TYPES AND CLASSIFICATIONS Ø Vertical axis wind turbines - have their axis of rotation vertical to the ground almost perpendicular to the wind direction. - can receive wind from any direction; therefore complicated yaw device can be eliminated. - have generator and the gearbox are housed at the ground, which make the tower design simple and more economical. - have ground level maintenance. - have no need of pitch control when used for synchronous applications. ØAlso there a lot of disadvantages: • They are not self-starting, additional mechanism may be required to push and start the turbine. • Guy wipes are required to support the tower structure which may pose some practical difficulties.

TYPES AND CLASSIFICATIONS Ø Horizontal axis wind turbines - have their axis of rotation horizontal to the ground almost parallel to the wind stream. - most of the commercial wind turbines fall under this category. Ø This type machines has some distinct advantages • low cut-in wind speed • easy furling ( rotating) and manufacturing. • they have high power coefficient, which make them good advantage in design of large power plants. Ø Also there a lot of disadvantages: • they have complicated and expensive design because of the generator and the gearbox are placed over the tower in the nacelle. • the need for tail (yaw) drive to orient the turbine towards turbine.

HORIZONTAL WIND TURBINE CLASSIFICATIONS Horizontal WT can be classified into three types : • Single blade; • Two blades • Three blades • Multi blades These turbines are characterized with high power coefficient and extended extracted power range, but needs high advanced ratio ( high wind speed). Single and two-blades are rarely used due to the need of counter weight. Threeblades turbine are mostly used and commercially available. 25

VERTICAL WIND TURBINE CLASSIFICATIONS Vertical WT can be classified into three types : • Darrieus • Savonius • Musgrove These turbines are characterized with low Power coefficient and limited extracted power, but in the mean time have with low advanced ratio ( low wind speed), which is good indicator. 26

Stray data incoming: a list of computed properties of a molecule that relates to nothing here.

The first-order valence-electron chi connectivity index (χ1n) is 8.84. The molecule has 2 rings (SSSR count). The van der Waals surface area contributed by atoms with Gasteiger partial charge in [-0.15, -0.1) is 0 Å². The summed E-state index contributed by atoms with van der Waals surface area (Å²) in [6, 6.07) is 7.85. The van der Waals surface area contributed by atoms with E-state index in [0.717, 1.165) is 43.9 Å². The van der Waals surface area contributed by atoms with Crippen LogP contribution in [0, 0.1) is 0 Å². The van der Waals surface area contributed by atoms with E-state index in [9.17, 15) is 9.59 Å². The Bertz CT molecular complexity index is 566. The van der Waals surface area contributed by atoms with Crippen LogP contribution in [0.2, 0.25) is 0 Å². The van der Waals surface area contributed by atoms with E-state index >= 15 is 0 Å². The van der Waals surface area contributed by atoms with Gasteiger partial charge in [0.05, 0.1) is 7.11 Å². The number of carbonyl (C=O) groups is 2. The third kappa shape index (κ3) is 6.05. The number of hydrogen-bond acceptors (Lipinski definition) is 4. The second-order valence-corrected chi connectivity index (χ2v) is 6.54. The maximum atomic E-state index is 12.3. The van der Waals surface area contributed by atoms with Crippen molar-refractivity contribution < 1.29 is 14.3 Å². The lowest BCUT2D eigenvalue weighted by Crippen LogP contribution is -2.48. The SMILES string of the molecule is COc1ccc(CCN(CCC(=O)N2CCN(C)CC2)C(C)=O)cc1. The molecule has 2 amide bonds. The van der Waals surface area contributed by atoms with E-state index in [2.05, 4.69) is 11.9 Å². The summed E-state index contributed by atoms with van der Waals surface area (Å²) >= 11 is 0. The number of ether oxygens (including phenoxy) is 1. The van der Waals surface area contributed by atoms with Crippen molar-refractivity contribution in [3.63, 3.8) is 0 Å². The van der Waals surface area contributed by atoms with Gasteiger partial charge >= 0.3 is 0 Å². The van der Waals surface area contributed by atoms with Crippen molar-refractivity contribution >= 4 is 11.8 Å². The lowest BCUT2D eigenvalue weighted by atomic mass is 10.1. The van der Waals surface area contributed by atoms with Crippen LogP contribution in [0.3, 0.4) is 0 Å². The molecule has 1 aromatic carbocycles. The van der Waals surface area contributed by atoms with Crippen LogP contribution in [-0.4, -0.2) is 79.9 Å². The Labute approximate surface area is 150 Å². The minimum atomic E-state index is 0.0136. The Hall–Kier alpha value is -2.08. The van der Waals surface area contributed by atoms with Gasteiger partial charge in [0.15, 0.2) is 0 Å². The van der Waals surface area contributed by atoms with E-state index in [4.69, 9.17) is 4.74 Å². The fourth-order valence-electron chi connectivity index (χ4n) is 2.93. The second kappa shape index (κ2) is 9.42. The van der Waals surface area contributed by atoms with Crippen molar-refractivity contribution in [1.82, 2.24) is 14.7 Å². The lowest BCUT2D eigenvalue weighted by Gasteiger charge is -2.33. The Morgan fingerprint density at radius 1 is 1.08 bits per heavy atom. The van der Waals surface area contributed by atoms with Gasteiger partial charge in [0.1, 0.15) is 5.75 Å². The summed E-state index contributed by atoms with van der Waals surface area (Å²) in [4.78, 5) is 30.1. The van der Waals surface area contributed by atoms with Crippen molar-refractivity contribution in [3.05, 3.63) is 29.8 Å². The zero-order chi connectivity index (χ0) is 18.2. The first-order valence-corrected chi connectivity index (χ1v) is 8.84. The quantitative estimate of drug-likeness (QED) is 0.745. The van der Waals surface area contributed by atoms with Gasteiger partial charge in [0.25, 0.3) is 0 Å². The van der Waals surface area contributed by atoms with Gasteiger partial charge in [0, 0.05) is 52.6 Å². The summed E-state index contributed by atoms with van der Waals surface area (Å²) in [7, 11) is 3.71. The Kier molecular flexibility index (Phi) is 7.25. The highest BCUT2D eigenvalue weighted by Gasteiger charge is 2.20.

Number of Blades – One • Rotor must move more rapidly to capture same amount of wind – – – • • Gearbox ratio reduced Added weight of counterbalance negates some benefits of lighter design Higher speed means more noise, visual, and wildlife impacts Blades easier to install because entire rotor can be assembled on ground Captures 10% less energy than two blade design Ultimately provide no cost savings. Has not accepted visual form. 27

Number of Blades - Two n n Advantages & disadvantages similar to one blade turbine. Need teetering (balancing) hub and or shock absorbers because of gyroscopic imbalances Capture 5% less energy than three blade designs. Generate additional vibrations &noises. 28

Number of Blades - Three n n Balance of gyroscopic forces Slower rotation n increases gearbox & transmission costs n More aesthetic ( nice view), less noise, fewer bird strikes. 29

WIND TURBINE CONSTUCTION 30

WIND TURBINE CONSTUCTION …cont’d 31

FUNCTIONS OF WIND TURBINE PARTS The Nacelle: this is the machine corpus mounted on the tower, and contains all the machine elements. Rotor: this is, three-blades ( may more or less) diameter that swept in the air. Blades; are made from light material with pitch angle. The pitch mechanism on the blades adjusts the angle of the blades to be in the wind direction and to maximize the extracted power. Low- speed shaft: this is a steel shaft connected with the plate, rotates at low speed with high torque, and transmit the speed to the next stage (high speed stage). Gear box: change the speed form low rate to the high rate values ( high speed) suitable for the electrical generator operation. High-speed shaft: used to rotate the generator at high speed with purpose to generate the required voltage and electrical frequency. 32